Señor Martinez the old trusty steed of vaquero Panchito Pistoles, tends to take a much bigger role than most non-anthropomorphic animals in Duck comics, be it for purposes of plot advancement or comic relief.
While unused by Barks, Rosa decided to borrow him from the old newspaper strips of the '40s, when he decided to write a story on the 'Three Caballeros', the trio introduced in the 1945 movie of the same title.
Bold and always eager to work and assist, Martinez often takes an antagonistic stance towards automobiles (especially the 313) or other steeds that propose risk of him being replaced. Regardless of that, he accompanies Panchito for the majority of his daily life, and has been shown to have a very friendly attitude towards the other two caballeros, especially Donald.
His rider's attraction to pretty women seems to have passed on to him. As in, to 'señorita horses'. Not actual women. That would have been somewhat awkward.
While he, amazingly, is able to understand exactly what Panchito is saying and follow his orders accordingly, he doesn't communicate back, unlike various other comic book horses, the most notable being Lucky Luke's Jolly Jumper.
AppearanceEditInitially having no standard color (white, light brown, brown, and grey were used) and a cartooney look, his mane's color finally ended up being white, with a grey skin color.
Don Rosa mostly dropped the cartooney look and adopted a semi-realistic one, though some cartoonistic features still remain (e.g eyes).
Panchito initially describes his and Martinez's life as mostly as that of 'wandering the great land of Mexico'. In a later event, he'll admit that work in Chihuahua is scarce and that they barely make by.
Martinez's encounters with the rest of the Three Caballeros center around two attempts at treasure hunting, both of which end up being relatively unsuccesful.However, after a fight with an Indian Chief, during the second hunt, Martinez accidentally acquires his jewel necklace. The same necklace is later turned by Panchito to the Brazilian authorities, after Martinez's agreement. As a result, the two buy a hacienda in Chihuahua. Panchito dreamed of 'Relaxing [...] and watching his kettle grow fat and happy'.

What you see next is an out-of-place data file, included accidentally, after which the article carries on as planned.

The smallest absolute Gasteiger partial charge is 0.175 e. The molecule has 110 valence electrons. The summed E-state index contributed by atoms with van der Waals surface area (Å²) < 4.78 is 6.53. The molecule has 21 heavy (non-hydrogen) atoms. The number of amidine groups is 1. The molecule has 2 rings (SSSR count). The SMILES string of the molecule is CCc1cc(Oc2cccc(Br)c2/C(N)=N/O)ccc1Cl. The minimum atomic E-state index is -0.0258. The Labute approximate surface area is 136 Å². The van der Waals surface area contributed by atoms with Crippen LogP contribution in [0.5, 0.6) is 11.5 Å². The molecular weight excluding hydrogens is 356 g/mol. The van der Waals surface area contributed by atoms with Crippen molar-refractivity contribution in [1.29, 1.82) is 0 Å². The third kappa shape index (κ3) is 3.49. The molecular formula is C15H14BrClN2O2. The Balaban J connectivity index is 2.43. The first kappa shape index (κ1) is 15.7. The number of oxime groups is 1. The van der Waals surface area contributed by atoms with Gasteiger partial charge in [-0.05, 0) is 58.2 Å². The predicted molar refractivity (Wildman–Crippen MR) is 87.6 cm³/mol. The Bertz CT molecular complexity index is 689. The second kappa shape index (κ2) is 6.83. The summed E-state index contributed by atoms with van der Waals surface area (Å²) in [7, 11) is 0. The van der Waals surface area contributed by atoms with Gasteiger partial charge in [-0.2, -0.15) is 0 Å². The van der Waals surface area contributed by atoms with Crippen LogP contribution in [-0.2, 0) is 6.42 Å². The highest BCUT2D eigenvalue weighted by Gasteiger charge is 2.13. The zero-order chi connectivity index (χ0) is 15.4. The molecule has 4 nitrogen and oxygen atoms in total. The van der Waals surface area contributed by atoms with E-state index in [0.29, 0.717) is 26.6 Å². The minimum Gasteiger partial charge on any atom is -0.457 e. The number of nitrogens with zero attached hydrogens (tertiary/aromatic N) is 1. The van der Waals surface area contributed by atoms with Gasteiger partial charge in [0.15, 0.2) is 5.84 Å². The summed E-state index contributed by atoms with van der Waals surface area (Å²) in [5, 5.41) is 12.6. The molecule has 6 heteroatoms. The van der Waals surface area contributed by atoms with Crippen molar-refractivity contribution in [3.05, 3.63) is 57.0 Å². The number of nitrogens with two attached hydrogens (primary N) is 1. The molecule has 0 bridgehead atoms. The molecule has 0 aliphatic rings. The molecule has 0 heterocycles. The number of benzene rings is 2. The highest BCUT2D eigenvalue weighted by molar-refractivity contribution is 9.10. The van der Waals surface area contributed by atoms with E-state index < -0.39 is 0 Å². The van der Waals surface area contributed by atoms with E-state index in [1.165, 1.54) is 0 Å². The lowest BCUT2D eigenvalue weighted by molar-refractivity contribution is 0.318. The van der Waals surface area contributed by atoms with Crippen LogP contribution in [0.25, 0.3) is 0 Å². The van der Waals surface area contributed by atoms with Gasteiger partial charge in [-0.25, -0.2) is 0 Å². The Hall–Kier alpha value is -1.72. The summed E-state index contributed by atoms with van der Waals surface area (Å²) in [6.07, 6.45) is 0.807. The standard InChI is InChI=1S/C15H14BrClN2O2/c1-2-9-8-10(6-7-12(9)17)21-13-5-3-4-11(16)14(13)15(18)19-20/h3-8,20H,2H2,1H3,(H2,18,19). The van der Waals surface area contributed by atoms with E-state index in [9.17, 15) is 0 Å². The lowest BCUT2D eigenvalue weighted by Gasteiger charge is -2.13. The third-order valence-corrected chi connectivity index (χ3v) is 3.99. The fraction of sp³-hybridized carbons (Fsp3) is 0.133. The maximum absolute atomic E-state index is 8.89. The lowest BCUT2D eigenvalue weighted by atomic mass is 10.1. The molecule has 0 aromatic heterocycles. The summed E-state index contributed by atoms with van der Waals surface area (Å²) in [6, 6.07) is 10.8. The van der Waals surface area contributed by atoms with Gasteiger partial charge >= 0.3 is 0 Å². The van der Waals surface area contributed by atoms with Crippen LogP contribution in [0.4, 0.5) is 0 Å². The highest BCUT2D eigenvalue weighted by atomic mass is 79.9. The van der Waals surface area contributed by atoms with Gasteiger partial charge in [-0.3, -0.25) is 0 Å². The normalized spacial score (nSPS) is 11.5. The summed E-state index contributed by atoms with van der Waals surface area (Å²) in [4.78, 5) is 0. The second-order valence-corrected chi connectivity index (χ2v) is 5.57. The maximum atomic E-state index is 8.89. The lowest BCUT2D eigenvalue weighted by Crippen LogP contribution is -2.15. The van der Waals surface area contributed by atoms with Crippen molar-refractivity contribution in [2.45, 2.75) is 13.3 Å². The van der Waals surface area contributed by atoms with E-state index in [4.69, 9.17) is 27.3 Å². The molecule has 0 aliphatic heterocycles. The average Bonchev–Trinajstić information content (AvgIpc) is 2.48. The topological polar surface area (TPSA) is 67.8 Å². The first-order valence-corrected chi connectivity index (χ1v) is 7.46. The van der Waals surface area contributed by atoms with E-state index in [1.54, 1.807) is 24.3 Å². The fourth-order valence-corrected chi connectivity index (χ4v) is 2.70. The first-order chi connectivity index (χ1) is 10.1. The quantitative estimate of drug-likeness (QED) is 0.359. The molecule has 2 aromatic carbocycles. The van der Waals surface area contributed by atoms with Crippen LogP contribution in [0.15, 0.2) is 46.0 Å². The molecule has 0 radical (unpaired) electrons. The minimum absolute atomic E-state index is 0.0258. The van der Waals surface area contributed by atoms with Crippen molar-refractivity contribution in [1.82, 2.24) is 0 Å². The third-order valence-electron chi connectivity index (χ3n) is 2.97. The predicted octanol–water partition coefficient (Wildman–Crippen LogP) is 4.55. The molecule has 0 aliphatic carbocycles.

This is the last that we hear of Panchito and Señor Martinez, in Don Rosa's previous-to-last story.
Horse BreedEditWhile Señor Martinez's breed is never referred to, his white hair and solid gray coat color are characteristics that could possibly lead to a potential classification. Despite this horse in particular being shown in adventures that have a multiple year gap in between them, his color does not lighten, unlike most gray horses.
Some horses with a type of dun hair that is known as "grullo" appear to be solid gray. The fact that dun horses do not get lighter as they age and that dun have mono-color hair (no intermingling of white and dark hairs) , may suggest that Señor Martinez is, if not a member of that breed, supposed to have a close relation to it.
Chronological ConfusionEditAlthough the first newspaper strips of the mid-40s that he appeared in with Panchito predate the airing of the movie 'The Three Caballeros', he is nowhere to be found in the actual film.
Furthermore, while Rosa acknowledges Panchito's various adventures with Martinez, he shows the former first introducing Martinez to the other two caballeros in 'The Three Caballeros Ride Again' an adventure taking place in the mid-50s.
That implies that Martinez was first used by Panchito between the time after the movie and the first adventure (~1945-1955) and that the early strips can be ignored or cannonically placed in that period, or that he was simply absent during the time that Donald and José visit Mexico, and was serving Panchito before and after the time the movie takes place in.